Dark Horse will bring three con-exclusive variant covers to WonderCon April 18-20, as well as two limited-edition hardcovers.
The first issues of both Buffy the Vampire Slayer Season 10 and Angel & Faith Season 10 each get a variant, by Tomb Raider art director Brian Horton and Angel & Faith artist Steve Morris, respectively. They cost $5 each, and you’re limited to five copies of each.
Usagi Yojimbo artist Stan Sakai has drawn a variant cover for Dark Horse’s upcoming The Witcher comic, based on the video game of the same name. All proceeds from the sale of this limited-edition variant will benefit Stan and Sharon Sakai.
Finally, they will be selling limited hardcovers collecting the recent Itty Bitty Hellboy miniseries by Art Baltazar and Franco, and The Last of Us: American Dreams by Faith Erin Hicks and Neil Druckmann.
Check out the covers after the jump.
If you’re out East and attending Awesome Con, you can find a variant cover for the Adventure Time 2014 Annual #1, which sports a cover by Ian McGinty. At Wonder Con, you can find several variant covers, including Bravest Warriors 2014 Annual #1 by Sam Lavagnino (he’s the voice of CatBug on the Bravest Warriors show), Herobear and the Kid: Saving Time #1 by Mike Kunkel, Lumberjanes #1 by Jess Fink and Translucid #1 by Dan Duncan.
Check them out below, along with BOOM!’s signing and panel schedules for each con. Both conventions are scheduled for April 18-20.
Conventions | Although convention organizers rolled out an altered name — WonderCon Anaheim — and logo when they confirmed two weeks ago that the event will return to Anaheim, California, again next year, they insist they haven’t close the door on San Francisco. “We still want to get back to the Bay Area. […] We are in touch with [the Moscone Center organizers] fairly regularly and we have an open dialogue,” says David Glanzer, director of marketing and public relations. “They haven’t given up on us, either.” The convention was uprooted from the Moscone Center in 2012 first because of remodeling and now because of scheduling conflicts. WonderCon Anaheim will be held April 18-20. [Publishers Weekly]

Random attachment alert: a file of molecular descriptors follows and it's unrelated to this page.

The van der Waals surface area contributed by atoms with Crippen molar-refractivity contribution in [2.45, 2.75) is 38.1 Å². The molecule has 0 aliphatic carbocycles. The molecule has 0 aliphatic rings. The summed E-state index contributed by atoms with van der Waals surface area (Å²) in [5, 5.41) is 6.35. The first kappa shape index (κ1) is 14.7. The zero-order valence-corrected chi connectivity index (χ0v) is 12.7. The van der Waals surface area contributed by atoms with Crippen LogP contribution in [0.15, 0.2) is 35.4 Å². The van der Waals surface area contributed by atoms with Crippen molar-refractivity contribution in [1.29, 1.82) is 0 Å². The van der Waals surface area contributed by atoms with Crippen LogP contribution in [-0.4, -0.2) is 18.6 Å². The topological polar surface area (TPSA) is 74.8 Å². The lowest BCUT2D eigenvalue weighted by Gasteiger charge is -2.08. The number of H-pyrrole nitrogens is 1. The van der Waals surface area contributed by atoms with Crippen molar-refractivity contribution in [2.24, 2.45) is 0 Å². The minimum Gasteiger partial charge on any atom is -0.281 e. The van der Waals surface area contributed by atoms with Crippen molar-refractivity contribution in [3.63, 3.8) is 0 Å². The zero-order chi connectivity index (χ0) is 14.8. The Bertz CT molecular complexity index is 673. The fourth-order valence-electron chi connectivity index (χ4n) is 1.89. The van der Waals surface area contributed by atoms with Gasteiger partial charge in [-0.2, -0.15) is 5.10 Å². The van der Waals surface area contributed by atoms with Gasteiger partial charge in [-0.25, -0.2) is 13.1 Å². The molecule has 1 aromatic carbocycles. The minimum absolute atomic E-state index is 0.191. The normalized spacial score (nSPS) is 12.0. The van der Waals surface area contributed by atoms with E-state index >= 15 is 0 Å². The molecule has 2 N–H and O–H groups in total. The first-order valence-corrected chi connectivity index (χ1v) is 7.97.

Digital comics | I spoke with Archie Comics Co-CEO Jon Goldwater and iVerse Media CEO Michael Murphey about the new “all-you-can-eat” digital service, Archie Unlimited. [Good E-Reader]
Conventions | WonderCon organizers have announced that next year’s show, set for April 18-20, will again be held in Anaheim, California. This will be the third year for the event at that location, after having been uprooted from its longtime home at San Francisco’s Moscone Center first because of remodeling and now because of scheduling conflicts. [Los Angeles Times]
Publishing | Nick Barrucci, CEO and publisher of Dynamite Entertainment, looks back on 10 years in the business, and discusses some upcoming comics, including J. Michael Straczynski’s Twilight Zone and the new kids’ line Li’l Dynamites. [Previews World]
Whether WonderCon stays in Anaheim is still up in the air, but no doubt it’s already becoming a favorite event for Southern California. Year Two already appears exponentially more successful than last year, when WonderCon first took up residence in Disney Town.